The measure expands the professionals who can trigger an emergency mental health evaluation by certifying that a person poses a likelihood of serious harm to themselves or others because of a mental disorder.
Clinical mental health counselors, marriage and family therapists, clinical nurses with a mental health specialty and certified nurse practitioners could make those decisions under the new law.
Federal wildlife managers have been working to return the endangered Mexican gray wolf to the American Southwest for the past 15 years. Every now and then, there's a genetic hiccup.
It happens when a wolf breeds with a domestic dog, producing a litter of hybridized pups.
Just last month, an animal that looked like a wolf was spotted in the mountain community of Reserve near the Arizona-New Mexico border. Experts with the wolf management team say the uncollared animal was most likely a wolf-dog hybrid.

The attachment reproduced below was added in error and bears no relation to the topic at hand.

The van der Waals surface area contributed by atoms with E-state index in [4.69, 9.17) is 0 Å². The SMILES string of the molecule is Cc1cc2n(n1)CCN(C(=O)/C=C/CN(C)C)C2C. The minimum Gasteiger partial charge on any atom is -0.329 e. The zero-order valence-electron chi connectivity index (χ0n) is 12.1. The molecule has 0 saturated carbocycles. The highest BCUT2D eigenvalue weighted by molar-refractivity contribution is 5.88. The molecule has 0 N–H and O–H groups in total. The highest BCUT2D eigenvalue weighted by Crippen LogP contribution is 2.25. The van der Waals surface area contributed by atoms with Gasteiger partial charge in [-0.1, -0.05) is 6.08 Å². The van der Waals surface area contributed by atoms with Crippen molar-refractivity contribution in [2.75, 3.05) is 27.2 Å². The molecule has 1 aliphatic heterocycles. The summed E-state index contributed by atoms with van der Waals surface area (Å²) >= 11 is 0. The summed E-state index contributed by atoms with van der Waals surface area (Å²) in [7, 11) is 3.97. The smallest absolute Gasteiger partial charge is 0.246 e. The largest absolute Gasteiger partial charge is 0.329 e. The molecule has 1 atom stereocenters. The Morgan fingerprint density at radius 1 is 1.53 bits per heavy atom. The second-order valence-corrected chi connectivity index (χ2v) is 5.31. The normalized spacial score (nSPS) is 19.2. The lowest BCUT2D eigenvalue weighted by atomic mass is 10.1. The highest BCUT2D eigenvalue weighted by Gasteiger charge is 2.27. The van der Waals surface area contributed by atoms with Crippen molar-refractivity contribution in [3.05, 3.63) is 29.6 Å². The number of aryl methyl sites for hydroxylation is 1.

Gov. Susana Martinez has signed legislation into law to help New Mexico veterans, including requiring the state to expedite the handling of occupational licenses for military service members and their spouses.
The USDA announced Monday it would extend the filing deadline in the program to compensate Hispanic and women farmers who were discriminated against in loan applications. The additional time may have been granted in response to low numbers of claims.
In a last-minute extension, Secretary of Agriculture Tom Vilsack announced that farmers now have until May 1st to file claims. The program is part of a decades-long effort to address discrimination at the USDA, which began with lawsuits brought by black farmers.